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The Facts on Education: How Children Learn to Read

15 February 2011
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Back by popular demand, CEA and Dr. Ben Levin’s Knowledge Mobilization Team at OISE have teamed up to provide you with new one-page summaries on timely and relevant topics of interest to parents, trustees, teachers, and administrators, based on current empirical educational research. 

Please follow this link to access the first new Facts in Education summary, How Children Learn to Read 

Last year, 200 school boards subscribed to this series, which included the following topics: 

These inserts are written in plain language and provide our best interpretation of the body of research on each topic, serve to debunk some myths in education, and can be used in the following ways: 

  • Inserted into your school newsletters
  • Supplemented by adding information about your school’s current policy or practice around the issue
  • Posted to the news section of your website 
  • Used to enrich meetings with parents and teachers

Additional research resources are available online for each topic at: www.cea-ace.ca/facts-on-education

Four more summaries will be produced and distributed each month until the end of the academic year. Your comments and questions in relation to each topic are very welcome and can be posted here.

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As for reading:1.  Phonemic

As for reading:1.  Phonemic Awareness; Yes, we need to teach all the sounds, but we need to be sure and teach all the sounds.  This means three sounds for a; two sounds for c; two sounds for e; two sounds for g; three sounds for i; teach both k sound and k silent; teach both front and back of l sounds; teach both front and back of m; teach both front and back of n; teach three sounds for o; teach front and back of r; teach the fours sounds of u; teach the two sounds and the silent for y;   We need to teach these sounds "very slowly" and be very articulate (for the young kids be silly and slow) . I prefer to go over the sounds with sample words on the board.  As I do this, I help the students hear the indivdual sounds of the letters that make the words. Here I am teaching them the art of decoding using those sounds.  When I am finished, then help the students begin the exercise of using those sounds on the board to read their own library books.  Here I am teaching students the art of decoding.  Again, we are going slow, at the readers developed pace.  I mind you, we are also visualizing the words.  So if the book says, "The big red dog climbed into the fire truc, and drove away", I want that student to see that big red dog in their mind.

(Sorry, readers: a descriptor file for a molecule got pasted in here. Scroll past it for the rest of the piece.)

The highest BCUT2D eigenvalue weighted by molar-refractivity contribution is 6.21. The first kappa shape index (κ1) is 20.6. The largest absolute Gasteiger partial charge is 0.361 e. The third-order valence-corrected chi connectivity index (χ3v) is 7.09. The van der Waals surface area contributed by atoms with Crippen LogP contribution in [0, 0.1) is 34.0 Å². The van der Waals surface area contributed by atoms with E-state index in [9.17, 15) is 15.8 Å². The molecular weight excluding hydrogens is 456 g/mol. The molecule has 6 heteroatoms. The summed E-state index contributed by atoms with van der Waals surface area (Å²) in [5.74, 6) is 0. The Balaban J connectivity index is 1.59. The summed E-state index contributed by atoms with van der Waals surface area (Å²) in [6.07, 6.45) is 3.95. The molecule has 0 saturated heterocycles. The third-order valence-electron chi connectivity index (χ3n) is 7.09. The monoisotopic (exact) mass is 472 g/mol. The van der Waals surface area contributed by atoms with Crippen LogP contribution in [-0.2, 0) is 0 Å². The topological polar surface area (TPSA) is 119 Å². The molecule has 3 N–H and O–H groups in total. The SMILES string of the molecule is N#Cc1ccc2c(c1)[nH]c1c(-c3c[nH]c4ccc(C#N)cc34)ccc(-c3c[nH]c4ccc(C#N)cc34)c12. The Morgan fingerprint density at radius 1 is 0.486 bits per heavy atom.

As for fluency instruction, this must come in time with experience.  I like the modeling of fluent reading whereby the reader uses changes tone, inflection, and pausing to create a sense of picture.  However the cruel, very improper notion of pace in reading for fluency for reading must stop.  The students are at very different levels of reading skill, bringing with them very different amounts of social vocabulary to draw from along with various skills at speaking in fluent words with much more variation in decoding, reflecting, visualizing, and enjoyment.  Reading is an abstract skill requiring more mental energy, so reading should be taken up in a most relaxed way. As for pace,  as our pace and intensity or speed exceeds our immediate knowledge and experience, we create exponentially greater mental work and intensify the average stress we bring with us into the classroom.  Students bring with them, very different amounts or layers of mental work or average stress that may cause them to work harder to learn new work and usually with improper pace and intensity.  This is why we must "teach altering or slowing our pace and intensity" when approaching newer mental work such as reading.  Remember, we wish to create long-term readers, not just some immediate goal of reading fluency.

As for vocabulary; we need to not be so concerned with over teaching the words that we lose track of the enjoyment of the reading process.  Many of those words, students have alleady heard from their social vocabulary. Sure we can teach those words, but we need not over do it.  Also, as a note,  Girls have an advantage in two areas for reading.  We have a lower average stress providing us with more mental energy to learn skills such as reading.  We also have received probably three or four times the social interaction and so we have a much larger social vocabulary. Our social vocabulary is extremely important for learning new words in print we have heard before from our social vocabulary.  Boys are raised with much more aggressive treatment (creating higher average stress they bring with them from home) and far less social interaction, support, and social vocabulary from the social/emotional distance from this more aggressive less supportive treatment.  We need to help all students learn the words they need to know, and as they need help, we need to be there to help them.  This can vary by a large degree, dependng on the students' environment and treatment.